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Mainstream, VOL L No 47, November 10, 2012

Reply to Grover Furr: Senseless Defence of Stalinist Repressions

Wednesday 21 November 2012, by Anil Rajimwale

COMMUNICATION

I must first thank Mainstream for starting some kind of debate on the Stalin question.

I read through Grover Furr’s reply (Mainstream, October 27, 2012) to my review of his book (that appeared in this journal’s August 4, 2012 issue). I must thank him too for responding. But he has not met any of the points raised in the review. The ‘documents’ that he refers to in his book and mentions in his reply just show nothing: they do not provide any grounds to justify the measures taken against those repressed by Stalin. The ‘documents’, if the word can be used here at all, are simply statements of unsubstantiated accusations by the official side, nothing more. The accused were given no chance to defend themselves and a vicious campaign was run to defame them even before the ‘trials’. In other words, the charges themselves were fabricated.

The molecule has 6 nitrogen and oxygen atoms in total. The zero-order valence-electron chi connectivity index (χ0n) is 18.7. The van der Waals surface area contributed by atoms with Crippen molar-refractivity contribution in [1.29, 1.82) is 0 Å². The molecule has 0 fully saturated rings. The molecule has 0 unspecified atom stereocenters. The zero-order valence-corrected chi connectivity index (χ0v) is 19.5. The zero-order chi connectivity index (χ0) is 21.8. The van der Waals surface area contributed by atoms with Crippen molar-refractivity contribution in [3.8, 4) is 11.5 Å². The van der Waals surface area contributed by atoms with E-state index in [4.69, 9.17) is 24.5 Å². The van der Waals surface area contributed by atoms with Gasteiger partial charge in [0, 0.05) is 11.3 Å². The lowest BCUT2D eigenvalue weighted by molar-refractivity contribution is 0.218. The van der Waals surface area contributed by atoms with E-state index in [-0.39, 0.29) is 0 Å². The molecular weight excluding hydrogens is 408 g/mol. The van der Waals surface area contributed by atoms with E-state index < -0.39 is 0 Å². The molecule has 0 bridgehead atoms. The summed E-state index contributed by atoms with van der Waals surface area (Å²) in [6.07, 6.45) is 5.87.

Besides, have any documents been made public that defend the point of view of the accused? None at all! The Soviet (now Russian) archives are all full of official materials. Not all documents have been opened or made public. How can you judge those accused on the basis of such materials? This is blatantly unjustified and illegal, and clearly points to the misuse of the huge state machinery against the individuals. Any powerful state can use all its powers to justify itself and to defame, demean and wrongly ‘judge’ (accuse) those whom it wants to repress and suppress. It happens in the bourgeois and advanced capitalist states quite commonly, and it also happened in the Soviet state. The Soviet Union did not set any better example in this regard; by no means. It tried to suppress any difference and dissent. It suppressed simple expression of views, not only the activities. This was the most unfortunate and indefensible aspect of the Soviet state, and Stalin’s regime was the most blatant example of it. This happened much before he led the USSR to victory over fascism, and continued well after the War was over.